Peaks and Valleys
The Lemonheads have returned to producing cover albums with Varshons 2, the sequel to 2009’s Varshons. The band’s newest release is a joyful, carefree exploration of the band’s influences–maybe it’s just because they’re becoming increasingly rare, but there’s something inherently fun about an album comprised entirely of covers. Still, Varshons 2 is an up and down experience–the standout tracks are fantastic, while others fall flat.
Varshons 2 opens with a low-key, mellow cover of Yo La Tengo’s “Can’t Forget.” The track has a nice swing to it, and the duet vocals are well done. Stylistically, the vocal arrangement is similar to Conor Oberst and Phoebe Bridgers’ performance on Better Oblivion Community Center.
The band ping-pongs back and forth across a number of genres throughout the album–everything from folk to classic rock to reggae, and plenty in between. Folk is a particularly good sound for the band, as evidenced by their cover of John Prine’s “Speed Of The Sound Of Loneliness.” The simple, minimalist dynamic of vocals and an acoustic guitar suits frontman Evan Dando well.
The group’s rendition of Lucinda Williams’ “Abandoned” is one of the album’s best offerings. With a similar ballad-style progression and cut time tempo, the transition from “Speed Of The Sound Of Loneliness” to this track is seamless. However, this one kicks things off with a heavy, distorted guitar tone, giving it a distinctly different feel than its predecessor. This track contains some of the album’s most inspired lead guitar work, with a sonic and tonal similarity to Slash’s play on Guns n’ Roses 1992 release, Use Your Illusion. Dando’s use of melodic major pentatonic licks, expressive bends and a wah-wah pedal makes the lofty comparison justifiable. The highly emotive guitar playing almost makes it sound as if the guitar and vocals are trading duet verses.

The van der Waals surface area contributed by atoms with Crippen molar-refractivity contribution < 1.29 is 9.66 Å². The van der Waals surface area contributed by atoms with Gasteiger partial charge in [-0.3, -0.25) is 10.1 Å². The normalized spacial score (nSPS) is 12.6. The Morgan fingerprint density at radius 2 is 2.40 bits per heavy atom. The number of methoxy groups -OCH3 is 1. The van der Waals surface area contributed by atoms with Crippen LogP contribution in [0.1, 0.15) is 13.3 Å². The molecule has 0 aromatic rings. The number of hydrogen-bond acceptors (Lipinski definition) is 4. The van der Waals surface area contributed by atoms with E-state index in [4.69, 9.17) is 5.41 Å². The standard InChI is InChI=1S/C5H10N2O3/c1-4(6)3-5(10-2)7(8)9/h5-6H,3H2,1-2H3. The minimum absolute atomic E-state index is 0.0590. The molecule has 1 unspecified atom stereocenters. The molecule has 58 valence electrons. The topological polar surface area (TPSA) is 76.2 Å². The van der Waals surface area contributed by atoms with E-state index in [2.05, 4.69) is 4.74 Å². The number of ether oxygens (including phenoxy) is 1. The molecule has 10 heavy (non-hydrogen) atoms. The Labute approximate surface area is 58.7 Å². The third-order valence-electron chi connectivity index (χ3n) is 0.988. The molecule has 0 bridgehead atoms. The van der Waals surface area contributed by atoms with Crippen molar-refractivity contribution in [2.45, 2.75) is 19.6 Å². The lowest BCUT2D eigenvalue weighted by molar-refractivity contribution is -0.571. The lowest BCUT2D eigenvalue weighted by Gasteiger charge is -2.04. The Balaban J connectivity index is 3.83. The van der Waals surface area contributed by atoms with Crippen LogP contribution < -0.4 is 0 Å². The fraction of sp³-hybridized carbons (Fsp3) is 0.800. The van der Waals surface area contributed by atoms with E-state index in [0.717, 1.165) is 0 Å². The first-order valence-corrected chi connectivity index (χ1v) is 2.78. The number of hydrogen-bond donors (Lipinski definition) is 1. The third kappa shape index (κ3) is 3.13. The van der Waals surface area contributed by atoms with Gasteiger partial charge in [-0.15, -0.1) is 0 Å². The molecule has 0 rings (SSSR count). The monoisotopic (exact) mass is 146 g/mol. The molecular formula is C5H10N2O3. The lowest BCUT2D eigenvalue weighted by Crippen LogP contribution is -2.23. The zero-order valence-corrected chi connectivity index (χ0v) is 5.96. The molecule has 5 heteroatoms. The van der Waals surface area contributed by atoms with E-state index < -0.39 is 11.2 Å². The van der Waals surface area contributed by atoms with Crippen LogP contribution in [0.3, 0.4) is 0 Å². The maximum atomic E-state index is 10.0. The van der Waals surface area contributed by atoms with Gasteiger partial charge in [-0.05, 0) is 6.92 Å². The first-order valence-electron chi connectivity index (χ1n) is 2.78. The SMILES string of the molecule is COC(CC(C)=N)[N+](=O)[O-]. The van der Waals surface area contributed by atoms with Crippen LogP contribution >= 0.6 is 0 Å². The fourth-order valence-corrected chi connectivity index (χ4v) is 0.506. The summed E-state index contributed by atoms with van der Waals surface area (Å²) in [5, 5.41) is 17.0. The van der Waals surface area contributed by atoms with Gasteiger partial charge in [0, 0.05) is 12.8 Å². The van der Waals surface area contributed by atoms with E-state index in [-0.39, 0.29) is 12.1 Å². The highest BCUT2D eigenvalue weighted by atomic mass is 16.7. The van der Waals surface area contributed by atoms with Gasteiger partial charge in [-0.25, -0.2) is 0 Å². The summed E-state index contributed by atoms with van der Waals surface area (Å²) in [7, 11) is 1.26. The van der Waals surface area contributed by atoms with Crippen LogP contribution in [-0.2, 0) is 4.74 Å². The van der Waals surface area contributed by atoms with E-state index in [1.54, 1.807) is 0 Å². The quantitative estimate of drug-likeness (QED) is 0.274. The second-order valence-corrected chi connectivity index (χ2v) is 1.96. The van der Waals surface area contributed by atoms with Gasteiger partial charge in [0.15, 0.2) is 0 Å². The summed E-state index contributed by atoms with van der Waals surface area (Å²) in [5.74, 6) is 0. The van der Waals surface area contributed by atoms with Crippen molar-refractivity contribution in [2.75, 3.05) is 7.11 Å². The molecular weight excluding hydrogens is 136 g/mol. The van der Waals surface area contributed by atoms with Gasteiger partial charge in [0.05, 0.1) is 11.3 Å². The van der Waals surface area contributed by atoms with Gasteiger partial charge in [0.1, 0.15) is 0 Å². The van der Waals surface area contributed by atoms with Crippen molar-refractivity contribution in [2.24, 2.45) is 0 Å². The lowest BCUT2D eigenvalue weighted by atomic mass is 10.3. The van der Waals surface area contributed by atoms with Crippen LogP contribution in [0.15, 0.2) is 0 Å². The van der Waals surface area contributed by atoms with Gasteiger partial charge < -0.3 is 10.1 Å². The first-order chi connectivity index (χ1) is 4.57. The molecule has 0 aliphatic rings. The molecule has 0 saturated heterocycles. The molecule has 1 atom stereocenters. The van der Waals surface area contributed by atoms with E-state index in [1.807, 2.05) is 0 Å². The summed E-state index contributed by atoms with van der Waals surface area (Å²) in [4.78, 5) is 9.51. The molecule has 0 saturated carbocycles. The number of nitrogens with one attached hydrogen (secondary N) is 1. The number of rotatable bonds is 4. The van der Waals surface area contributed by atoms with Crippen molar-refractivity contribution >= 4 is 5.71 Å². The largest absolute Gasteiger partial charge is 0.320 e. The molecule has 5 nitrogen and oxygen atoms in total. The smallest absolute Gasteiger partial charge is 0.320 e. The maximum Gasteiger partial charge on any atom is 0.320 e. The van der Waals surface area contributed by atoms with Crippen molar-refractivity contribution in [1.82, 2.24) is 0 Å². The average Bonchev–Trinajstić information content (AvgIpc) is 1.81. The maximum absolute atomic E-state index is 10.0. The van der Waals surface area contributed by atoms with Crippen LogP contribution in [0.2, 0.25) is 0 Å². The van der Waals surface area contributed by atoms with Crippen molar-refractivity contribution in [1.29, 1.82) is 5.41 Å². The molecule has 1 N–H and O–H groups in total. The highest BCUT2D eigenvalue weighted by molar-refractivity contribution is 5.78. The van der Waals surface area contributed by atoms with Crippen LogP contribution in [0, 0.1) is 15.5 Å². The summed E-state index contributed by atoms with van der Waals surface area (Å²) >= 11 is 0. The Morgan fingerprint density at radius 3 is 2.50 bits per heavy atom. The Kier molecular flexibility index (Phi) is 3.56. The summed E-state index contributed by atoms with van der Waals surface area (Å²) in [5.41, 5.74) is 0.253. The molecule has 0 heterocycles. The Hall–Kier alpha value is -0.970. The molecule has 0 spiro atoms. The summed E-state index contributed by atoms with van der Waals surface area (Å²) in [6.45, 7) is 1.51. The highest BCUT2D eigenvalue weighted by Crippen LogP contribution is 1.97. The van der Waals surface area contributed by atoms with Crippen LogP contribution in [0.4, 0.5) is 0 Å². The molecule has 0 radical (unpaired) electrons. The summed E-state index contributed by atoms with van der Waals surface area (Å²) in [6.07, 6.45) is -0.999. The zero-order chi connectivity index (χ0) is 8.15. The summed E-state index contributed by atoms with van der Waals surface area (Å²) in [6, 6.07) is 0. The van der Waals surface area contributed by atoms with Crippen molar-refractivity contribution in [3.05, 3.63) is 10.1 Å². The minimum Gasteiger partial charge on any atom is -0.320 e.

Similarly, the Lemonheads’ cover of “Straight To You” by Nick Cave & The Bad Seeds is a stirring rendition, and arguably the best song on Varshons 2. Lead guitar once again stands out, as Dando implements the same Slash-style playing as “Abandoned.” Although the band is certainly not known for heart-wrenching ballads, it’s a sound they achieve with striking success.
As the band traverse their varied influences throughout the album, it’s clear that they’re having fun doing it. However, this doesn’t always translate to their best work, as some of their classic rock and blues-influenced performances are a bit stale. Songs like “Things,” “Old Man Blank,” “TAQN” and “Magnet” lack the flare of their aforementioned counterparts. The band even dares to try their hand at reggae on “Unfamiliar,” a bold move but hardly the group’s best. Granted these are not original songs so only so much criticism can be levied against the Lemonheads, but these performances often fail to do anything as musically interesting as the album’s better tracks. Even the album’s closer, a cover of the ubiquitous “Take It Easy” by The Eagles just feels a bit flat, though it does effectively encapsulate the carefree nature of Varshons 2.
Generally speaking, when the Lemonheads move closer to their blues/classic rock influences, their songs become a bit more static and less interesting. The stripped-down, simplified ballads and folk tunes are the best Varshons 2 has to offer. Given the fact that it’s a cover album and therefore lacks any overarching connective tissue, listeners can easily parse through Varshons 2 and listen to the album’s better tracks without worrying about missing out on the full experience. This album has some ups and downs that make it tough to recommend as a complete album, but the highs are so worthwhile.